lindiff

# lindiff - Differential Equations and Linear Superposition...

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Differential Equations and Linear Superposition • Basic Idea: Provide solution in closed form • Like Integration, no general solutions in closed form Order of equation: highest derivative in equation e.g. is a 3rd order, non-linear equation. • First Order Equations: (separable, exact, linear, tricks) • A separable equation can be written: e.g. x 3 3 d dy x x d dy x 2 y ++ 0 = Ax (29 By x d dy dx == A x B y C + = x d dy 1 y 2 - 1 x 2 - + 0 = 1 y 2 - 1 x 2 - - = x 1 y 2 - y 1 x 2 - C 0 =

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• More Generally, an equation can be an exact differential: if the left side above is the exact differential of some u(x,y) then the solution is: • A necessary and sufﬁcient condition for this is: e.g. is exact. We can then partially integrate A(x,y) in x and B(x,y) in y to guess a from for u(x,y): • For ﬁrst order equations, it is always possible to ﬁnd a factor λ (x,y) which makes the equation exact. Unfortunately, there is no general technique to ﬁnd λ (x,y). .. Axy , (29 dx B x y , dy + 0 = uxy , C = y , x Bxy , = x 2 2 y + 2 x - y 2 + y = x 2 2 y + x 3 3 2 xy C y ++ = 2 2 - 2 y 3 3 - Cx + = , x 3 y 3 - 3 2 C =
• Consider the general linear ﬁrst-order equation: Lets try to ﬁnd an integrating factor for this equation. .. We want to be exact. Equating the partial derivatives: This new equation for lambda is separable with solution: So we can always ﬁnd an integrating factor for a ﬁrst order linear differential equation, provided that we can integrate f(x). Then we can solve the original equation since it is now exact. e.g. The integrating factor is: So we get the exact equation: Integrating both sides: x d dy fx (29 y + gx = λ xy , λ x dy λ x ygx - dx + 0 = y Axy , x Bxy , = x d d λ x ⇒λ x = λ x e x d = 1 x + y + e x = y y x 1 + x + e x x = λ x e x d xe x == x y e x yx 1 + + e 2 x = x y e 2 x 2 Cy + e x 2 x Ce x - x +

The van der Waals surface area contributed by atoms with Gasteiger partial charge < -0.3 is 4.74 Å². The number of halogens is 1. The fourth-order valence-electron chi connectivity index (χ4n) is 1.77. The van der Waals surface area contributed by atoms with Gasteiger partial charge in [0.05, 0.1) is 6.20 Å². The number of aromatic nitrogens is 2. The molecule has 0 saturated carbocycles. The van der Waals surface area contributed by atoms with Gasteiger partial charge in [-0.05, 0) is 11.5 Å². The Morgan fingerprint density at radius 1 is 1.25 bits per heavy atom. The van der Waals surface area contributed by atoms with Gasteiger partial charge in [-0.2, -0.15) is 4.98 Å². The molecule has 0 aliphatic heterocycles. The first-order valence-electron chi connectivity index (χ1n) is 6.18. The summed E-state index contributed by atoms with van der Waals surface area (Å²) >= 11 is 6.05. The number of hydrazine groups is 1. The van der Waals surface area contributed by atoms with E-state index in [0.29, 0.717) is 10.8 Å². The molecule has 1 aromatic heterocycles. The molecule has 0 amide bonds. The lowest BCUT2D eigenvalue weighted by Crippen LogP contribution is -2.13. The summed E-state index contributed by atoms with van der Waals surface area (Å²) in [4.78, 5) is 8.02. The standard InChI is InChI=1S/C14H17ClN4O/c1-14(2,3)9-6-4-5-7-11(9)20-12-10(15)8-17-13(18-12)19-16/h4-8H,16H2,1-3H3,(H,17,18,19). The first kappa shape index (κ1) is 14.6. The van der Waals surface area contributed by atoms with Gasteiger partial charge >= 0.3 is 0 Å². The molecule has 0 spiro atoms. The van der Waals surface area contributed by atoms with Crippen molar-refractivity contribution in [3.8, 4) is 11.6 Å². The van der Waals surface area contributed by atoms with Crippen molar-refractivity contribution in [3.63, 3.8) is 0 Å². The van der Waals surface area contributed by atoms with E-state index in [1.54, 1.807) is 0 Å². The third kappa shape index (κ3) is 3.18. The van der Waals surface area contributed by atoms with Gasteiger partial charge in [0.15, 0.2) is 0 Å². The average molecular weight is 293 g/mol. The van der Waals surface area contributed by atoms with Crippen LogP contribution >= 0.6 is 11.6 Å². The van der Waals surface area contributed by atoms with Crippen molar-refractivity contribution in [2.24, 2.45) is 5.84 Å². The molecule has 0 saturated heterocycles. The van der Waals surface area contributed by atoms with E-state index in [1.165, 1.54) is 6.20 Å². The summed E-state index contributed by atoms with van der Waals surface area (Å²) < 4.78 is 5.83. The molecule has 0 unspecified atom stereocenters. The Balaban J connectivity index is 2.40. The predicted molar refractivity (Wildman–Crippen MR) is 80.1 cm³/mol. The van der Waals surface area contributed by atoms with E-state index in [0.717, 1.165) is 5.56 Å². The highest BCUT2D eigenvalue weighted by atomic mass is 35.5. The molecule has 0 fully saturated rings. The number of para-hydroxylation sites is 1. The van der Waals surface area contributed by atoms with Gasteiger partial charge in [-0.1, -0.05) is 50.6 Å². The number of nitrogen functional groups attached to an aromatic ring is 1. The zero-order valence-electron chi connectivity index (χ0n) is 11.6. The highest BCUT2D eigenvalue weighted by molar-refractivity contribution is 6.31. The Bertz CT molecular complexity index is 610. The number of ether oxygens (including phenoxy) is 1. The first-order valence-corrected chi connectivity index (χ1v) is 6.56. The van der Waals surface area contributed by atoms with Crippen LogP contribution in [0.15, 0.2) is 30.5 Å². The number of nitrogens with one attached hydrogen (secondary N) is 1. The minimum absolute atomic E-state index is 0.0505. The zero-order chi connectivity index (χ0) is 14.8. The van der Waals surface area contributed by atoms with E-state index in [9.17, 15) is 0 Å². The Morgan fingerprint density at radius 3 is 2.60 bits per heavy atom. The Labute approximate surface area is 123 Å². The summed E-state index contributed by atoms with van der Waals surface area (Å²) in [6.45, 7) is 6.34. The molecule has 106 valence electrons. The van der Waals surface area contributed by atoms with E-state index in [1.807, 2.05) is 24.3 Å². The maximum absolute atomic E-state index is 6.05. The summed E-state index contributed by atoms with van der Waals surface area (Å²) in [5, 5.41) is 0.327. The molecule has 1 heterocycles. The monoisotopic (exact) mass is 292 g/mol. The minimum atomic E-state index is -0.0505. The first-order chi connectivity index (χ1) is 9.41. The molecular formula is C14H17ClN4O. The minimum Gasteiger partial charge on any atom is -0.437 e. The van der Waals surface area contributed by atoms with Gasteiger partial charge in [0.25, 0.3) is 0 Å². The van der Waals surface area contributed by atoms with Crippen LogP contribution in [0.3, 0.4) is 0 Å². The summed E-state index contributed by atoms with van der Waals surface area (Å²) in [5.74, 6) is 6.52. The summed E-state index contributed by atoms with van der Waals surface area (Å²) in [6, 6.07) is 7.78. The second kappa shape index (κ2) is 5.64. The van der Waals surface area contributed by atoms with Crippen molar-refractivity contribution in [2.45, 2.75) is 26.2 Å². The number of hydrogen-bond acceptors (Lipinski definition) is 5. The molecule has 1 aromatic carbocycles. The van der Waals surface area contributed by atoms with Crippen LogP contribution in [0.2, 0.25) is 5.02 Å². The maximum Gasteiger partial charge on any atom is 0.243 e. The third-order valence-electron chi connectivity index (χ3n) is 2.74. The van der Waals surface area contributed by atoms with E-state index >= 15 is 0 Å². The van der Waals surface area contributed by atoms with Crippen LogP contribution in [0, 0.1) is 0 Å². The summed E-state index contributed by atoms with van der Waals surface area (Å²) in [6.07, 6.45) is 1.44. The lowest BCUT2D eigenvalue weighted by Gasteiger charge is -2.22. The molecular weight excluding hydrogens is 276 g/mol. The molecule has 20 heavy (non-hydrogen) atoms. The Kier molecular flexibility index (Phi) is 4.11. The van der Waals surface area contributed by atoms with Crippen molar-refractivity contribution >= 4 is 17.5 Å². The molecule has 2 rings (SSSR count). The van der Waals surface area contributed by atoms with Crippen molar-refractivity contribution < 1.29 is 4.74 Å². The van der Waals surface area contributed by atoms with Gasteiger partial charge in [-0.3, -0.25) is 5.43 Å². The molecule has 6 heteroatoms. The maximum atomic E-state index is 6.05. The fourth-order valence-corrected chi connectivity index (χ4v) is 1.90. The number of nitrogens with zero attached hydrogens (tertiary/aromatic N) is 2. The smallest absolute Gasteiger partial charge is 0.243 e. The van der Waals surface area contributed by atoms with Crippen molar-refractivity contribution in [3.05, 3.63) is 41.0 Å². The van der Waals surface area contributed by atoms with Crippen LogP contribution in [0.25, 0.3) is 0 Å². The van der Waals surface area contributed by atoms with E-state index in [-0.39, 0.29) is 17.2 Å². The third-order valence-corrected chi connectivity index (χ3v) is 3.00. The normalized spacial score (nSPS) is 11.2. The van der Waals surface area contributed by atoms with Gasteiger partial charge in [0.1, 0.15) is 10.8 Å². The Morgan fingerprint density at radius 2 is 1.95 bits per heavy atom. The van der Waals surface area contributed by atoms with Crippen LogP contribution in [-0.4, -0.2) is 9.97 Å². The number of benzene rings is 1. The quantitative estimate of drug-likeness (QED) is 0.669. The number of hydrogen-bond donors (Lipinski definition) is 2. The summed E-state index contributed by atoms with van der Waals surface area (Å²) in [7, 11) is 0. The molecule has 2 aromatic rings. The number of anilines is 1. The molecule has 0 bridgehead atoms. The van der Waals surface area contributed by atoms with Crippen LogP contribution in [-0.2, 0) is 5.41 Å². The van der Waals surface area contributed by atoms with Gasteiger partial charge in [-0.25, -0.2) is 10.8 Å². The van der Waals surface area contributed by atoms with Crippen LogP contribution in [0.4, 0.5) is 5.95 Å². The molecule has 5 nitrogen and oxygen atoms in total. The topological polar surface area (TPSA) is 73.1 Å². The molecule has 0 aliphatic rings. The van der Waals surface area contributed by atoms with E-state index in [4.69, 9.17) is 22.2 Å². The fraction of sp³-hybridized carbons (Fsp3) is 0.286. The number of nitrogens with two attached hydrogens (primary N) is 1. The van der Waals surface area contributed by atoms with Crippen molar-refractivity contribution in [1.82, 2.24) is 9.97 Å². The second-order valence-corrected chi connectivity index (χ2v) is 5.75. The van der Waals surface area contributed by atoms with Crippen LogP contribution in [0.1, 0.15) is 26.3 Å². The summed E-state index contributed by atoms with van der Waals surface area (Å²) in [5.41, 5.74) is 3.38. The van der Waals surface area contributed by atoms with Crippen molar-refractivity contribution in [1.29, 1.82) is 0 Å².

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• Why do we call the equation below linear ? Consider a set of solutions: Any linear combination of the above solutions is another valid solution of the original equation. If we set: we get: which is clearly satisﬁed if y 1 and y 2 are indeed solutions. • Linear equations are satisﬁed by any linear superposition of solutions. We divide the set of solutions into a set of linearly independent solutions satis- fying the linear operator, and a particular solution satisfying the forcing func- tion g(x). In general, it can be shown that over a continuous interval, an equation of order k will have k linearly independent solutions to the homogenous equation (the linear operator), and one or more particular solutions satisfying the gen- eral (inhomogeneous) equation. A general solution is the superposition of a linear combination of homogenous solutions and a particular solution. • A wide variety of equations of interest to an electrical engineer are in fact linear. ..
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## This note was uploaded on 12/29/2011 for the course ENGR 5a taught by Professor Brewer during the Fall '09 term at UCSB.

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lindiff - Differential Equations and Linear Superposition...

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